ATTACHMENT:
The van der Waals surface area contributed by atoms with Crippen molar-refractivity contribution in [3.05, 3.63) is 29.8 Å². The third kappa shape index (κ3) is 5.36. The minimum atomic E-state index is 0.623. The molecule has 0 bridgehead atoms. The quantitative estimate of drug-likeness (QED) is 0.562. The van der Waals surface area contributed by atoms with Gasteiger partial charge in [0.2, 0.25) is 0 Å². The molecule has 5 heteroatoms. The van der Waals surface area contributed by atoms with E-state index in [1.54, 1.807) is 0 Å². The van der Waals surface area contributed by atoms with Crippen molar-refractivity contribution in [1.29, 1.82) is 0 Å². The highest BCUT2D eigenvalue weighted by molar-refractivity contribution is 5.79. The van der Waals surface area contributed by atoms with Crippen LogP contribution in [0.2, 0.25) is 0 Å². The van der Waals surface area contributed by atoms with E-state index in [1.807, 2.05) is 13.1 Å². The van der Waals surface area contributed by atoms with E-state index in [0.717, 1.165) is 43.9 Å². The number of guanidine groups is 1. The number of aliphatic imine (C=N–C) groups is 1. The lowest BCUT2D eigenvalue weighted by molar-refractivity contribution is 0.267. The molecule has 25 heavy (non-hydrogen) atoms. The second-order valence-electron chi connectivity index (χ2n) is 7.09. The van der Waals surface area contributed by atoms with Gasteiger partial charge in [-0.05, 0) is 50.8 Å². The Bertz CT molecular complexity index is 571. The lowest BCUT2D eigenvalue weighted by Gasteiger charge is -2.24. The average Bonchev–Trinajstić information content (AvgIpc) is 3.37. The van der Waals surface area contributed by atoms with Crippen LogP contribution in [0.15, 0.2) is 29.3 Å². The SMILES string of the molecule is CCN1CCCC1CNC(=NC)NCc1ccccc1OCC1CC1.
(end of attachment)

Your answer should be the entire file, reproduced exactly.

The van der Waals surface area contributed by atoms with Crippen molar-refractivity contribution in [3.05, 3.63) is 29.8 Å². The third kappa shape index (κ3) is 5.36. The minimum atomic E-state index is 0.623. The molecule has 0 bridgehead atoms. The quantitative estimate of drug-likeness (QED) is 0.562. The van der Waals surface area contributed by atoms with Gasteiger partial charge in [0.2, 0.25) is 0 Å². The molecule has 5 heteroatoms. The van der Waals surface area contributed by atoms with E-state index in [1.54, 1.807) is 0 Å². The van der Waals surface area contributed by atoms with Crippen molar-refractivity contribution in [1.29, 1.82) is 0 Å². The highest BCUT2D eigenvalue weighted by molar-refractivity contribution is 5.79. The van der Waals surface area contributed by atoms with Crippen LogP contribution in [0.2, 0.25) is 0 Å². The van der Waals surface area contributed by atoms with E-state index in [1.807, 2.05) is 13.1 Å². The van der Waals surface area contributed by atoms with E-state index in [0.717, 1.165) is 43.9 Å². The number of guanidine groups is 1. The number of aliphatic imine (C=N–C) groups is 1. The lowest BCUT2D eigenvalue weighted by molar-refractivity contribution is 0.267. The molecule has 25 heavy (non-hydrogen) atoms. The second-order valence-electron chi connectivity index (χ2n) is 7.09. The van der Waals surface area contributed by atoms with Gasteiger partial charge in [-0.05, 0) is 50.8 Å². The Bertz CT molecular complexity index is 571. The lowest BCUT2D eigenvalue weighted by Gasteiger charge is -2.24. The average Bonchev–Trinajstić information content (AvgIpc) is 3.37. The van der Waals surface area contributed by atoms with Crippen LogP contribution in [0.15, 0.2) is 29.3 Å². The SMILES string of the molecule is CCN1CCCC1CNC(=NC)NCc1ccccc1OCC1CC1.